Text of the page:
1. Some of the Labour Party was against it.
2. All of the Tory Party was against it.
3. The Yes campaign said things that weren’t entirely true, and people didn’t believe them.
4. The No campaign told outright lies, but people did believe them, which isn’t fair.
5. The Electoral Commission said things about AV that were true, but made it seem unattractive. This was also unfair, because if you can’t say something nice about a voting system, you shouldn’t say anything at all.
6. People don’t like coalitions, and they thought AV would make coalition governments more likely (which it probably would).
7. People don’t like the Lib Dems, and the No campaign said that AV would put them in power permanently. (Which, again, it probably would, but that’s not the point.)
8. People don’t like David Cameron either, and the Yes campaign didn’t say that AV would keep him out of power. (Which it wouldn’t, necessarily, but it would have been a good thing to campaign on.)
9. People don’t prefer AV to the status quo.
10. People don’t want AV.
I’ve renumbered Clark’s points and edited them down a bit, but I think I’ve got the gist.
I was particularly struck by Clark’s point 9:
the alternative vote system itself posed particular problems. Infamously dismissed by Nick Clegg as “a miserable little compromise”, it is loved by no one, with most of the yes camp hankering for reform that links a party’s tally of votes to its tally of seats, something AV fails to deliver. Few Labourites, and no Lib Dems, regard AV as an end itself. It scarcely mattered that from the reformist point of view it is unambiguously better than the system we start out with. What did matter was that the reformists could not muster the energy to market something that they did not truly believe in.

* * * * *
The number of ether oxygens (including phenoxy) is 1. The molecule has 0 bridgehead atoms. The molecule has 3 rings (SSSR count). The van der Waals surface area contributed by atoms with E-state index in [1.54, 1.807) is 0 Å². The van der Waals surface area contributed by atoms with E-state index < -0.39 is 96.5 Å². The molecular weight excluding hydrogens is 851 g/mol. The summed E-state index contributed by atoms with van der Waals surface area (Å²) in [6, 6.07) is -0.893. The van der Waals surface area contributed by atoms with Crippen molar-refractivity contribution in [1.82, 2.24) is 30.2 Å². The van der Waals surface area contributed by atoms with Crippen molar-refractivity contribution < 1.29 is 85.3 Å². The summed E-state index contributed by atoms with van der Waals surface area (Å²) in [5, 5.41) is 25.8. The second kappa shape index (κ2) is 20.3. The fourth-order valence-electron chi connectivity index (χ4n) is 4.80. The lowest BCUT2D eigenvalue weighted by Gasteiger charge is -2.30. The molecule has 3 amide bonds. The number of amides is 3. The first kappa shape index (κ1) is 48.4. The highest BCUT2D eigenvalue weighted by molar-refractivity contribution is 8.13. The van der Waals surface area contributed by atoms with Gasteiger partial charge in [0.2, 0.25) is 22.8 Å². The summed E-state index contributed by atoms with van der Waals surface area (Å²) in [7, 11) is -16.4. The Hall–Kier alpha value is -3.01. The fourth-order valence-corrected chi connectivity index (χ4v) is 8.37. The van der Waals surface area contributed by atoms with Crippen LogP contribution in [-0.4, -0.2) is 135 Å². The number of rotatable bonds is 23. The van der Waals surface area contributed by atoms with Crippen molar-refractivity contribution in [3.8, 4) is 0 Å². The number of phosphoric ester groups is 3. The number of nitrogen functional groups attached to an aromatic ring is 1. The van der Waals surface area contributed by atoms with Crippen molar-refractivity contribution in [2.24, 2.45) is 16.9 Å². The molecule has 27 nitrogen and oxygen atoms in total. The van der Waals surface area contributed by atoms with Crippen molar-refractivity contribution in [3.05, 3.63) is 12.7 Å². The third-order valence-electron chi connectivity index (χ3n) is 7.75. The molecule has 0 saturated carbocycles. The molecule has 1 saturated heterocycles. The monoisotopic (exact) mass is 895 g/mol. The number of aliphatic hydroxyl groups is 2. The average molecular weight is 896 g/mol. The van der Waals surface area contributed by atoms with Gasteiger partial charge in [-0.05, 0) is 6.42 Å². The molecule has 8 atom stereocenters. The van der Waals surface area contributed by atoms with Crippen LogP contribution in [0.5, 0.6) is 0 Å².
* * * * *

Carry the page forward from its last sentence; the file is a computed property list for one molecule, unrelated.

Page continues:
Clark stops berating the stupid British public for rejecting a kind of platonic Plea For Electoral Reform, for just long enough to acknowledge that the form it took on the physical plane was a question about an electoral system that nobody actually wants – not Ed Miliband, not Nick Clegg, not Caroline Lucas, not Nigel Farage. (Although apparently Eddie Izzard does prefer AV to PR, and I suspect Stephen Fry may do as well.) This isn’t metropolitan elitism – just well-intentioned self-delusion.